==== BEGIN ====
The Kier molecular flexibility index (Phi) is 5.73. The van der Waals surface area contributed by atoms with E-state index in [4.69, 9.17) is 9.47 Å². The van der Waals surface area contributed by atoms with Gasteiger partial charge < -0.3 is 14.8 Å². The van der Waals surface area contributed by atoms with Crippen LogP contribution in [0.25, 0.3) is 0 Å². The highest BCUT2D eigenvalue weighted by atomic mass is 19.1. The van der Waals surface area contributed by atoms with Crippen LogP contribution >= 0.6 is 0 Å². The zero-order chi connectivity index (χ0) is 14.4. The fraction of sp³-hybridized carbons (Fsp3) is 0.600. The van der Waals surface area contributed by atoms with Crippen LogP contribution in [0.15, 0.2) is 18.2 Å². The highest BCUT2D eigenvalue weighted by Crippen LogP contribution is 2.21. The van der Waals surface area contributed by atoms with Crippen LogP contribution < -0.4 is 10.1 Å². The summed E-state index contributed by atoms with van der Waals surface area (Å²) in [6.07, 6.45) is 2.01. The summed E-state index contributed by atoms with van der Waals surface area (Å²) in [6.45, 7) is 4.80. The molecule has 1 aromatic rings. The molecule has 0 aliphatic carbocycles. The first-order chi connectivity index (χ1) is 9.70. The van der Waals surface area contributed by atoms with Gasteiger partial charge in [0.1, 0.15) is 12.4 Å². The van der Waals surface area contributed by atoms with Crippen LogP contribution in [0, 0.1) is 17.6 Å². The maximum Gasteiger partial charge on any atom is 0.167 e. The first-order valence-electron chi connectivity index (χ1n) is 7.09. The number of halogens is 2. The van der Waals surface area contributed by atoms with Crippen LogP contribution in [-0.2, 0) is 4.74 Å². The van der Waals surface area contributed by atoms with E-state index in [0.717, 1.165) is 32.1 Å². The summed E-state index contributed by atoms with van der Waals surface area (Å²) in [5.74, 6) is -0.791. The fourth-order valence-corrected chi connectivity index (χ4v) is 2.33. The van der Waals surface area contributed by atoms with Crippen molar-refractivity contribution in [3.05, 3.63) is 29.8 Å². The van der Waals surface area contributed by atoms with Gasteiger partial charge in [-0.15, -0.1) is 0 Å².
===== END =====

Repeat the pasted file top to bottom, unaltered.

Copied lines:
The Kier molecular flexibility index (Phi) is 5.73. The van der Waals surface area contributed by atoms with E-state index in [4.69, 9.17) is 9.47 Å². The van der Waals surface area contributed by atoms with Gasteiger partial charge < -0.3 is 14.8 Å². The van der Waals surface area contributed by atoms with Crippen LogP contribution in [0.25, 0.3) is 0 Å². The highest BCUT2D eigenvalue weighted by atomic mass is 19.1. The van der Waals surface area contributed by atoms with Crippen LogP contribution >= 0.6 is 0 Å². The zero-order chi connectivity index (χ0) is 14.4. The fraction of sp³-hybridized carbons (Fsp3) is 0.600. The van der Waals surface area contributed by atoms with Crippen LogP contribution in [0.15, 0.2) is 18.2 Å². The highest BCUT2D eigenvalue weighted by Crippen LogP contribution is 2.21. The van der Waals surface area contributed by atoms with Crippen LogP contribution < -0.4 is 10.1 Å². The summed E-state index contributed by atoms with van der Waals surface area (Å²) in [6.07, 6.45) is 2.01. The summed E-state index contributed by atoms with van der Waals surface area (Å²) in [6.45, 7) is 4.80. The molecule has 1 aromatic rings. The molecule has 0 aliphatic carbocycles. The first-order chi connectivity index (χ1) is 9.70. The van der Waals surface area contributed by atoms with Gasteiger partial charge in [0.1, 0.15) is 12.4 Å². The van der Waals surface area contributed by atoms with Crippen LogP contribution in [0, 0.1) is 17.6 Å². The maximum Gasteiger partial charge on any atom is 0.167 e. The first-order valence-electron chi connectivity index (χ1n) is 7.09. The number of halogens is 2. The van der Waals surface area contributed by atoms with Crippen LogP contribution in [-0.2, 0) is 4.74 Å². The van der Waals surface area contributed by atoms with E-state index in [0.717, 1.165) is 32.1 Å². The summed E-state index contributed by atoms with van der Waals surface area (Å²) in [5.74, 6) is -0.791. The fourth-order valence-corrected chi connectivity index (χ4v) is 2.33. The van der Waals surface area contributed by atoms with Crippen molar-refractivity contribution in [3.05, 3.63) is 29.8 Å². The van der Waals surface area contributed by atoms with Gasteiger partial charge in [-0.15, -0.1) is 0 Å².